Companies in the European Union will next year be able to file just one application to protect their designs and have those designs protected across Europe and in many countries around the world.
The European Commission has signed up to a World Intellectual Property Organisation (WIPO) agreement, which will protect designs with just one application. But while the agreement gives protection around the world, major industrial nations including Japan and the US have yet to sign up.
Called the Geneva Act, which is part of the Hague Agreement, the system allows one application for design protection to apply in many countries. Designs can be filed directly with WIPO even if there is no pre-existing national design protection in place.
"European businesses will now be able to obtain and protect their designs internationally in a simple, affordable and effective way," said the European Commission's Internal Market and Services Commissioner Charlie McCreevy. "This should further stimulate trade and innovation, create new commercial opportunities and boost integration within the EU Internal Market."
Trade marks specialist Rebecca Tilbury of Pinsent Masons, the law firm behind OUT-LAW.COM, said that the system has advantages for business.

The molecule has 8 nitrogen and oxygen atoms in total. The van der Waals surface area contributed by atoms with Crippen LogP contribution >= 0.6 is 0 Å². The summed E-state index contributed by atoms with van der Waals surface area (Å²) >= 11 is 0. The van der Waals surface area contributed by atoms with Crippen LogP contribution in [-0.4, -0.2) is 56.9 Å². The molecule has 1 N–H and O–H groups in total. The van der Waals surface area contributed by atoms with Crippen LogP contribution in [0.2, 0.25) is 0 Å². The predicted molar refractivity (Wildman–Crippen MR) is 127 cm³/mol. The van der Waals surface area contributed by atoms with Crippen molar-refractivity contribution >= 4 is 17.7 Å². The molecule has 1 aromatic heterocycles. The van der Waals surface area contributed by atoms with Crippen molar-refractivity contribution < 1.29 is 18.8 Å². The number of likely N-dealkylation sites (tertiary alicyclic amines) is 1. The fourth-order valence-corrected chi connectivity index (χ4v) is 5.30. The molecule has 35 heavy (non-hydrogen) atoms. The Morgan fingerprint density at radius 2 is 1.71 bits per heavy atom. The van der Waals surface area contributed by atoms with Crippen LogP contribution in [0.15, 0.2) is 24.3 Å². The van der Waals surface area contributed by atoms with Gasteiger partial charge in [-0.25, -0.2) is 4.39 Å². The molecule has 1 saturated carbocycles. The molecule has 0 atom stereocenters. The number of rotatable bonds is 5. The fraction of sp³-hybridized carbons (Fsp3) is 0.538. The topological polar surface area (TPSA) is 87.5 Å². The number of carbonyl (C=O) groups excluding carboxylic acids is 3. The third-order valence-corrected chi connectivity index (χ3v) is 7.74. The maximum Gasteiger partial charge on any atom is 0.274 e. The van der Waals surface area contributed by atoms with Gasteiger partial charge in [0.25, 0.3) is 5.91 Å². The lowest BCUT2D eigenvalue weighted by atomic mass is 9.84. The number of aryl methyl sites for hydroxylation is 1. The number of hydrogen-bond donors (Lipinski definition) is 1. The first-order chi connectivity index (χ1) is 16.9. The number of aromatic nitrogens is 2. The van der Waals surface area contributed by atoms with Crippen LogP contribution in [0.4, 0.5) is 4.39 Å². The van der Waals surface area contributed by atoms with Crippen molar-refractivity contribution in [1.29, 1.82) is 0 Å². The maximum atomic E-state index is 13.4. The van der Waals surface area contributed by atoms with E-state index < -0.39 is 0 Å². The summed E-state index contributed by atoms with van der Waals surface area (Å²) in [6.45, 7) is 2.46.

"It will mean that designers will no longer have to file national applications and have a massive design registration portfolio but could effectively select all their countries from the those members of the Geneva Act and obtain one registration designating those specific territories," she said.
"One of the main benefits of this system is that not only does it move closer to the options available to those wishing to register a trade mark internationally but will save designers and companies a considerable amount of money as there would be no need to file a separate Community Design Application."
Europe already has a system, the Community Design system, to protect designs across Europe. From 1st January 2008, though, that protection will extend to all Hague Agreement signatory countries. Similarly, Hague Agreement signatories will gain protection in the Community Design system.
Trade marks attorney Lee Curtis of Pinsent Masons said that the system was similar to the international trade mark protection system, the Madrid Agreement.
"It is similar to the Madrid Agreement in that you file a single design application at WIPO covering any number of member states," he said. "The crucial difference with the Madrid Agreement system is that you do not need a base application in a member state to base the international design application on. The application can be filed directly with WIPO with no corresponding national protection in a member state."
The European Commission said that the Community Design system, which has been in operation since 2003, has 267,000 designs registered with it, and that the Geneva Act's 23 countries have registered 146,000 designs with it.